American baseball has become increasingly diverse and filled with players not originally from the United States. Major and minor league recruiters set up sophisticated training facilities, or ‘academias,’ throughout Latin America, including the Dominican Republic, aiming to streamline talented students to successful careers in U.S. baseball. The academias function as motivation and preparation for Hispanic youth to bring themselves and their families out of poverty. Since 4 out of 10 are impoverished in the Dominican Republic, baseball is seen as a ticket out. There are many benefits that come from baseball recruitment in the Dominican Republic.
Baseball in the Dominican Republic
More Major League Baseball players come from the Dominican Republic than any other country. In 2016, 134 players came from the country, about one in every 10 major leaguers. In the Dominican Republic, efforts to build the best players begin with children as young as 14 years old.
It is estimated that Dominican players earn roughly $400 million each year from playing baseball, some of which is sent back to the Dominican Republican and reinvested in their economy. This sum makes up a small part of the true financial impact of baseball in the Dominican Republic, as the training academias draw in thousands of aspiring youths — not just Dominicans, but also those from neighboring countries such as Venezuela, Nicaragua, Panama, Mexico and Cuba. These facilities must be staffed with trainers and equipment, and baseball is estimated to spur the Dominican economy by $1 billion a year.
Pros and Cons
Baseball also plays a socially positive role for Dominicans. Dominican baseball recruitment bonds families and friends towards a common goal, and keeps youth out of troubling activities that could derail futures. Major league players functions as heroes and inspiration—showing those who come from nothing that success is possible. Those who grow up impoverished can make it to the MLB, amass a fortune, and spread the wealth back to their home country.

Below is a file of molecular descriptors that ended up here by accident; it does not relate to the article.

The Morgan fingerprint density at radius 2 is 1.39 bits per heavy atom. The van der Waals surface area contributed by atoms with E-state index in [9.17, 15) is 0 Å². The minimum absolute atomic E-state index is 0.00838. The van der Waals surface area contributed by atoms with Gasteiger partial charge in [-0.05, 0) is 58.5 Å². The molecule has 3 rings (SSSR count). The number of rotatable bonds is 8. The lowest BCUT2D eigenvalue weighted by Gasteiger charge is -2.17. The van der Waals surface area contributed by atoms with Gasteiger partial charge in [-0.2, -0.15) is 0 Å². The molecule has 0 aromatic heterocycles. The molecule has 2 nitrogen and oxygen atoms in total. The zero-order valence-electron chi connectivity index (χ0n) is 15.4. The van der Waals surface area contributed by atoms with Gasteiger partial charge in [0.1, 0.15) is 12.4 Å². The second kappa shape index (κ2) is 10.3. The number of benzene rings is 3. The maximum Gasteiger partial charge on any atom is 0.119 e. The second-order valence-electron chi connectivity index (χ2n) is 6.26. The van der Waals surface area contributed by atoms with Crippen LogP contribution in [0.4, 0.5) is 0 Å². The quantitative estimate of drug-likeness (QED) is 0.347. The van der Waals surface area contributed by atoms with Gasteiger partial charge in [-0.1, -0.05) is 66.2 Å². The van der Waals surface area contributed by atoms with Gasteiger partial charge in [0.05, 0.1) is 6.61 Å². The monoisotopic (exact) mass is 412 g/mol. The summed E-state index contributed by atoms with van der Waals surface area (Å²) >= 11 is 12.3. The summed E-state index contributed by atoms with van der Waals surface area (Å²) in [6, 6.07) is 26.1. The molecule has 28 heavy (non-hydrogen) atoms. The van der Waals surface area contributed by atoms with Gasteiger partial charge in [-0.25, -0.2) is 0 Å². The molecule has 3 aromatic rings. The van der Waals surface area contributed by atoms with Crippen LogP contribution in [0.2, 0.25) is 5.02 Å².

A downside frequently exists when this type of cultural transplant occurs. On average, only 2 percent of those who enter academias ever make it to the major leagues. Another major issue is the use of performance enhancing drugs on youth to make them more competitive to recruiters — handlers, or agents, stand to benefit from their prodigies’ prowess and success.
Since players’ signing bonuses range anywhere from $10,000 to over $3 million, with handlers receiving 10 percent – 50 percent of this amount, it’s logical that Dominican players make up 38 percent out of those who test positive for these drugs. In addition, few legal boundaries are in place for how players are handled prior to handling, and often result in vast amounts of corruption among agents.
Back to One’s Roots
Despite these problems, the success of baseball recruitment in the Dominican Republic remains strong. Nelson Cruz, the Seattle Mariners cleanup hitter, is an exemplary illustration of a Dominican player that gives back in meaningful ways.
Living the good life as an impressive MLB player, he has not forgotten the reality of life for many back home in the Dominican Republic. His family ingrained in him a commitment to doing the right thing, and after his old neighbors and lifelong friends in Las Matas de Santa Cruz lost their home in a fire, he arranged to have a firetruck sent back to his hometown.
“In my community, we didn’t have a firetruck,” Cruz said. “We also needed an ambulance because we don’t have the biggest hospital. When somebody gets sick, or accidents or heart attacks, any emergency, we had to transport those people in trucks or SUVs, nothing that can give you the medical attention you need.” In the U.S., we take things like emergency medical response for granted, but this is often not the case in many Latin American countries. Cruz’s donation has reportedly helped save many lives and changed the landscape of his home country.
Living the Dream
Cruz has also arranged a scholarship program to help combat some of the issues with baseball recruitment. Oftentimes, recruits leave school and sign a three-year contract but never make it to the big leagues, leaving them with nothing and no education. Cruz helped create a scholarship program to help these youth obtain an online diploma in an attempt to ease the transition for Hispanic youth whose baseball dreams fail to take them to full athletic success.
This story of one of many Hispanic players giving back to their home countries facing extreme poverty demonstrates the positive cycle spurred by baseball recruitment in Latin America. This sport helps bring underdeveloped countries out of extreme poverty and can act as a beacon of hope for Hispanic youth.
– Jilly Fox